Glassman’s personal aircraft is a tiny silver prop plane. Its four leather seats are CrossFit branded, and its tail number refers to his second wife’s resistance to its purchase — 123FU. The control panel bears a plaque: hand-built and individualised for Greg Glassman.
There’s a CrossFit box at the bottom of the air control tower, and Glassman tells me that one of the controllers is “a CrossFit hottie.”
The pilot, wearing a tight CrossFit shirt, cues up a mellow coffeehouse mix that plays as we fly to San Diego. Glassman bought his other new house there in May with the staging furniture still in it. He likes it for obvious reasons (roof deck, pool) but specifically because he can see the TV from the kitchen through the central fireplace tower — and for the fish. At the door, he pauses in front of the koi pond. “They’re so smart,” he says. “I f—king love the shit out of these guys.”
Later, we stop for a quick lunch (Glassman orders the cheesesteak sandwich) and then he takes me to CrossFit’s Solana Beach office, where he keeps the company’s fine-art collection and his stable of extremely muscular lawyers, about half of whom are at standing desks in tight pastel spandex. The decor includes what is seemingly a portrait of a nun in a habit but, upon closer inspection, is actually a collage of photos of women in lingerie.
Along a back wall is a curious display: an elaborate chart on a whiteboard crowded with head shots and a timeline that attempts to draw a connection between soft-drink companies, sports-regulation associations, athlete deaths, and a study that links CrossFit to injuries. It also includes a section called Victims, featuring photos of athletes who died of overhydration linked to Gatorade. An additional timeline tracks various events, like when Gatorade donated to the sports-regulating body the American College of Sports Medicine, and when that body linked CrossFit to health problems.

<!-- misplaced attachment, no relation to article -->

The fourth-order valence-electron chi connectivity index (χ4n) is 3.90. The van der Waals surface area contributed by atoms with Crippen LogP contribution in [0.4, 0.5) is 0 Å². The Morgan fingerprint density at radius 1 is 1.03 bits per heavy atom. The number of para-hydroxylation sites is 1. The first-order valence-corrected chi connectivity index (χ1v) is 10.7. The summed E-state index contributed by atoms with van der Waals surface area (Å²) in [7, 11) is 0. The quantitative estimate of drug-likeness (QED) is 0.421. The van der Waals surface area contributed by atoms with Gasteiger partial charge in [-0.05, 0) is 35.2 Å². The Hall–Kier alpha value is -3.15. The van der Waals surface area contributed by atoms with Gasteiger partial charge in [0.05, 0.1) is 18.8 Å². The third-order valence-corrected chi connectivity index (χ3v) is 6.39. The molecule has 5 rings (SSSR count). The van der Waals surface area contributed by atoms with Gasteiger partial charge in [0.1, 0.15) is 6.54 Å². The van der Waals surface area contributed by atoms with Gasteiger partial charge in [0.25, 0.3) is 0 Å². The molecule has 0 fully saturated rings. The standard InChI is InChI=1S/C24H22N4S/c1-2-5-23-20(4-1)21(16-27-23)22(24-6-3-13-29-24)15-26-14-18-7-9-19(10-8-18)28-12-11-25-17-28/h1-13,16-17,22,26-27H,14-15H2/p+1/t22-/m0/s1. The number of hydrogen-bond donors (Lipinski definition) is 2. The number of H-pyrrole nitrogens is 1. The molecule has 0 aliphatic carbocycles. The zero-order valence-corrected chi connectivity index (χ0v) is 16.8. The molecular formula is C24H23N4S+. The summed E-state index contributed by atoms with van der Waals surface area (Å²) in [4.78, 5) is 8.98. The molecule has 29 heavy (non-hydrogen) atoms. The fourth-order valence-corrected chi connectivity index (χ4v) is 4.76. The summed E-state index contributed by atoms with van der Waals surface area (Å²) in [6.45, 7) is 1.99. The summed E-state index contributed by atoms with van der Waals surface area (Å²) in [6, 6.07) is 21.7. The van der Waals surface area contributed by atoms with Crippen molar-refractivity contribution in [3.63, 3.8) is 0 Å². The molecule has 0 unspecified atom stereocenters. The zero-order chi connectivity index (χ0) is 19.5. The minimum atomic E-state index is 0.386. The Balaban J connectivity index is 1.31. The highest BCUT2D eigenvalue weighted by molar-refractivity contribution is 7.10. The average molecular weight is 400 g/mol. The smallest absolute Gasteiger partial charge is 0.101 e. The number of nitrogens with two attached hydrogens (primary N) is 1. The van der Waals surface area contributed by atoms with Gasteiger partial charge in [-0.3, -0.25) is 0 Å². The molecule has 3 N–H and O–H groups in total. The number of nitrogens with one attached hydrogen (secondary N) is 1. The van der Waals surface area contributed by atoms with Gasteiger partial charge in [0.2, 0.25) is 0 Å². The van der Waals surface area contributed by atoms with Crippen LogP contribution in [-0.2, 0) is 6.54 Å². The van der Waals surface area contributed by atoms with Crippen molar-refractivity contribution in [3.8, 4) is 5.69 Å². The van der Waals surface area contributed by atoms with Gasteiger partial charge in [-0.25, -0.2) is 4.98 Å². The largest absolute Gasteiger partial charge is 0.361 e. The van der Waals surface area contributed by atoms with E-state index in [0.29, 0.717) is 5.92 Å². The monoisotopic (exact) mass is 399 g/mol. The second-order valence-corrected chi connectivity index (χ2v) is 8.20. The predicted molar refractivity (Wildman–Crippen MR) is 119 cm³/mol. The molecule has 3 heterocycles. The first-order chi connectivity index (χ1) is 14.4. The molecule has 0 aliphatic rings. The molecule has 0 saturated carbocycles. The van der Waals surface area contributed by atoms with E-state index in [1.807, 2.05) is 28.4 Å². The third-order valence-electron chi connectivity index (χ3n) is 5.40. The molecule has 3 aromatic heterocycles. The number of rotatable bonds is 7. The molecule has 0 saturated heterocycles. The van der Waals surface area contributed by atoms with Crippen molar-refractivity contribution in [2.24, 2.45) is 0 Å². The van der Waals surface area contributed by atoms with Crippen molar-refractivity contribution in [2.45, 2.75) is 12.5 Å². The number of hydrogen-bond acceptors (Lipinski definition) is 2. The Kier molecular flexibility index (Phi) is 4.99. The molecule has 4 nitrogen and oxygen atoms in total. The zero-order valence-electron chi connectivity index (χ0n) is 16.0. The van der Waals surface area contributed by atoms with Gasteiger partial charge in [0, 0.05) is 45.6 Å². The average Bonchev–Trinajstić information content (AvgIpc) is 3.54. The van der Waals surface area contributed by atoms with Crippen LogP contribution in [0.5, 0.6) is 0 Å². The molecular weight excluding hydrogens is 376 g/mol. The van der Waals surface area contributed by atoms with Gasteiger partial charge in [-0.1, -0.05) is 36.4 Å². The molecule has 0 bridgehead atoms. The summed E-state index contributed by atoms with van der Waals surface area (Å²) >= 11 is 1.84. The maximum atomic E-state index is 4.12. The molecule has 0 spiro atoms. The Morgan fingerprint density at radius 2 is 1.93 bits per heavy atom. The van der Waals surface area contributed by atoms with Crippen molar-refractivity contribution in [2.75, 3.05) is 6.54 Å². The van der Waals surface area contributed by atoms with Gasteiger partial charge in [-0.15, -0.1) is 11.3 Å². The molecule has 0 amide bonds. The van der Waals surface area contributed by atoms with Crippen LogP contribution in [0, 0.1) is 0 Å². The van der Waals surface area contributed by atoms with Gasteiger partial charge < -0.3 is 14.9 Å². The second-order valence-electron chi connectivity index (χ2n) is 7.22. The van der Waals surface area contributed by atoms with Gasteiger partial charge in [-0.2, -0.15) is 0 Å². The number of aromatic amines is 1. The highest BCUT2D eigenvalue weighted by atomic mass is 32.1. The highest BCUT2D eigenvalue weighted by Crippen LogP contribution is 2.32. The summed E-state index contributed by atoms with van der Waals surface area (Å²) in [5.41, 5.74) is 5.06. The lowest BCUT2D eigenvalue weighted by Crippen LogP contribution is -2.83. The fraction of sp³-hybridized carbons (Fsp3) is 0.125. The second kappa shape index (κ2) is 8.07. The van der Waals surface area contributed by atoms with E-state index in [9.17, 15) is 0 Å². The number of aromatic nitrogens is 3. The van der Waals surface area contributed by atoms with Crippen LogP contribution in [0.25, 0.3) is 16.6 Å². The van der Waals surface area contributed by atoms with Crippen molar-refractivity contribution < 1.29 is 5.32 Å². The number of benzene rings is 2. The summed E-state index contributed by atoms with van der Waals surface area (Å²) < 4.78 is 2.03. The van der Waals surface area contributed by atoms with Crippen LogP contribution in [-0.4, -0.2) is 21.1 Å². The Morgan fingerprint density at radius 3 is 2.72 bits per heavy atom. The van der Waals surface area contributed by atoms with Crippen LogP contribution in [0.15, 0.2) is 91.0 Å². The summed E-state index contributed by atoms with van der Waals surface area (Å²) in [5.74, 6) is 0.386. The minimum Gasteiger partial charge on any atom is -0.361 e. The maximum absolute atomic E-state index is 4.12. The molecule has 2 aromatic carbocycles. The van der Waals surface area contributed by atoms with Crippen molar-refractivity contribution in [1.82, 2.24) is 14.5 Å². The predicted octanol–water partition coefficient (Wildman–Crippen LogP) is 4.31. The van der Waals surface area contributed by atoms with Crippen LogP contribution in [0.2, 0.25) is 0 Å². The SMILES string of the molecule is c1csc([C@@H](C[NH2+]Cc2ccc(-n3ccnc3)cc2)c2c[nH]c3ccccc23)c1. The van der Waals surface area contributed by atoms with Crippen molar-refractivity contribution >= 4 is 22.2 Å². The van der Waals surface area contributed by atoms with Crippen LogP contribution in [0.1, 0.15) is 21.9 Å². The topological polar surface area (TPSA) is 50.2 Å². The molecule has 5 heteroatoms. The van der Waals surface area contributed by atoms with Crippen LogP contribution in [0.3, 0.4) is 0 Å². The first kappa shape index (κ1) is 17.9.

We get back on the plane and set off again across the bright blue water up to LAX, where we meet Letchford, whom Glassman first found during a CrossFit seminar for Canadian armed forces. “Jimi was a stud in Fallujah,” he tells me as we touch down on the tarmac.
The three of us grab dinner at the airport, where Glassman and Letchford spot a couple of “CrossFit hotties.” Competitive CrossFit men are quite small. The best tend to be built like gymnasts, around 178cm and 185 pounds. The best CrossFit women are also tiny, but tough. It’s a distinctive body type, Letchford explains. “The body tapers, strong traps, tiny waist, developed hiney, strong legs: clearly female but nothing frail.”
“Gal looks like she plows, you know?” Glassman adds for clarification. It’s an aesthetic he calls “the better beautiful.”
When they’re together, Glassman and Letchford are endlessly boyish. They nudge each other if they spot an attractive waitress or doctor or pedestrian. Women, in turn, love them, especially Letchford, who has blue eyes, wears skintight T-shirts, and looks like GI Joe, and whom the flight attendants on the way to Boston corner by the bathroom for half an hour.
At airport security, the woman behind me passes through the metal detector thanking Glassman profusely. I ask why. “He just gave me such great advice on my cat,” she says. Glassman bids the woman farewell and adds, “Bye-bye, Penelope” to her cat.